Brett: “Talking about some of those future themes, be it quantum computing or carbon capture, a lot of these new forces in the economy are still in the private equity space. You are going to see a lot of growth there, and consequently a lot of unlisted micro-caps coming to the market, and the small-caps that we own, hopefully becoming the large-caps of the future. That next-gen investment approach is about looking at those forces and where they may crop up in interesting ideas.”
Ladi: “One of the most interesting trends in thematic investing is the possibilities that have opened up to target emerging themes with new datasets. When we talk about future themes, how can we accurately provide exposure and offer access? Revenue streams is a great source with mature themes where companies are already offering products and services directly related to the targeted activity. But how can we capture themes that are emerging, like quantum computing, etc.? That’s where forward-looking sources, such as patents, come into play. These can be used as an innovation indicator to determine a company’s direction of travel and competitiveness within its field. AI, through the use of natural language processing, can be used to augment the research process and help extract more signals from the plethora of available data. This is one of the most exciting and promising developments in thematic investing.”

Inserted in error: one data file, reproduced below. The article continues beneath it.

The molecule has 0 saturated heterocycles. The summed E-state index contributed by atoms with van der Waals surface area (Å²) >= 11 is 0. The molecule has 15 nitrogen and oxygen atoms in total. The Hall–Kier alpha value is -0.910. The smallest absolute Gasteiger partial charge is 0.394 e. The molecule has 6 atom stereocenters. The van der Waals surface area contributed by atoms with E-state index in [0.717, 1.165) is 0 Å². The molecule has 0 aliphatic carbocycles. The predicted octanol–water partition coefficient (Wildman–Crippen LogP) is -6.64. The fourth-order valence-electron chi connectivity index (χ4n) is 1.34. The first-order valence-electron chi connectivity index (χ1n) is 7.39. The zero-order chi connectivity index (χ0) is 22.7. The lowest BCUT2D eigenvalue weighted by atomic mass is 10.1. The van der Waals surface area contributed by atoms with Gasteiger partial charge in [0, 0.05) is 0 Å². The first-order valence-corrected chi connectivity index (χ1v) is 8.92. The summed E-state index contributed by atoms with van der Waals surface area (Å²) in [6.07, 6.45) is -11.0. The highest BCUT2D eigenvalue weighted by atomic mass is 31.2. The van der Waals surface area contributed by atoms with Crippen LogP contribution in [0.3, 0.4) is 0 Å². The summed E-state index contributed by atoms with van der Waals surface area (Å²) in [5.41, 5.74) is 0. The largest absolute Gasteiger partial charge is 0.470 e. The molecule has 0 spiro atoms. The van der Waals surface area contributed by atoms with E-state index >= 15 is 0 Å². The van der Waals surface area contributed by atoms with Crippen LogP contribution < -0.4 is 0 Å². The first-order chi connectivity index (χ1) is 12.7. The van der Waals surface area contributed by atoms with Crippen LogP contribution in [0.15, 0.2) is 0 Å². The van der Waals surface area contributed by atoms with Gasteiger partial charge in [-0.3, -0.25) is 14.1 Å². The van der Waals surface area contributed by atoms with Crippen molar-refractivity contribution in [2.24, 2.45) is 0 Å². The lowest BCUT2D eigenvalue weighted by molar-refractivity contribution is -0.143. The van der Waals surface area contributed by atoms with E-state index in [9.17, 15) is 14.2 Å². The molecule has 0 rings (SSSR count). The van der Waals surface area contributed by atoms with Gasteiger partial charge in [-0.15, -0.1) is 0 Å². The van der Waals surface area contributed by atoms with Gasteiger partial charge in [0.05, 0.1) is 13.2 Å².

Finally, Rene, why did you choose STOXX as a partner in this project?
Rene: “It really came down to people and process. I think of STOXX as a best-in-class provider of thematic indices that are rooted in research and expertise. The team really helped us navigate the capabilities that are needed to come up with the right solution.”
 L6 is the lowest business-segment level in the RBICS taxonomy. For example, the taxonomy allows investors to categorize a company like Apple into a segment that is five times more specific than the Technology Industry: Technology > Hardware > Communications Equipment > Wireless Mobile Equipment > Smart Phone Manufacturing > Smart Phone Manufacturing. Apple derives more than 50% from the latter.